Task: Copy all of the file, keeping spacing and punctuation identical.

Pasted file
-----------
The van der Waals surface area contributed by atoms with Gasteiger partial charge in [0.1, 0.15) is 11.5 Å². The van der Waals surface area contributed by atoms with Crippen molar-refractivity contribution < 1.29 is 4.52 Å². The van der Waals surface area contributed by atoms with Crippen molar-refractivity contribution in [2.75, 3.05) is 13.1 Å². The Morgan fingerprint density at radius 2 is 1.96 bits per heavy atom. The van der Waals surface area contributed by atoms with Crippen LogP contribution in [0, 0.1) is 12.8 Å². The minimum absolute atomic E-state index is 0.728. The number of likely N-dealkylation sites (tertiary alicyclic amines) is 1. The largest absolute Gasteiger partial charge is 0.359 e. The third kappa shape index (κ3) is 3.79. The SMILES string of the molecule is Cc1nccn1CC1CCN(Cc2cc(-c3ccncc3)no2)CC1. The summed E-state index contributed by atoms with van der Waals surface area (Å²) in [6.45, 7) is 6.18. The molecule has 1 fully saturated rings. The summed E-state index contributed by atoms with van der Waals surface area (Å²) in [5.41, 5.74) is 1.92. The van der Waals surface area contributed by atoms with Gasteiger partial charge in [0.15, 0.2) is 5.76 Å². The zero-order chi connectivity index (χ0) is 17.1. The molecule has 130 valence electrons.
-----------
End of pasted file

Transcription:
The van der Waals surface area contributed by atoms with Gasteiger partial charge in [0.1, 0.15) is 11.5 Å². The van der Waals surface area contributed by atoms with Crippen molar-refractivity contribution < 1.29 is 4.52 Å². The van der Waals surface area contributed by atoms with Crippen molar-refractivity contribution in [2.75, 3.05) is 13.1 Å². The Morgan fingerprint density at radius 2 is 1.96 bits per heavy atom. The van der Waals surface area contributed by atoms with Crippen LogP contribution in [0, 0.1) is 12.8 Å². The minimum absolute atomic E-state index is 0.728. The number of likely N-dealkylation sites (tertiary alicyclic amines) is 1. The largest absolute Gasteiger partial charge is 0.359 e. The third kappa shape index (κ3) is 3.79. The SMILES string of the molecule is Cc1nccn1CC1CCN(Cc2cc(-c3ccncc3)no2)CC1. The summed E-state index contributed by atoms with van der Waals surface area (Å²) in [6.45, 7) is 6.18. The molecule has 1 fully saturated rings. The summed E-state index contributed by atoms with van der Waals surface area (Å²) in [5.41, 5.74) is 1.92. The van der Waals surface area contributed by atoms with Gasteiger partial charge in [0.15, 0.2) is 5.76 Å². The zero-order chi connectivity index (χ0) is 17.1. The molecule has 130 valence electrons.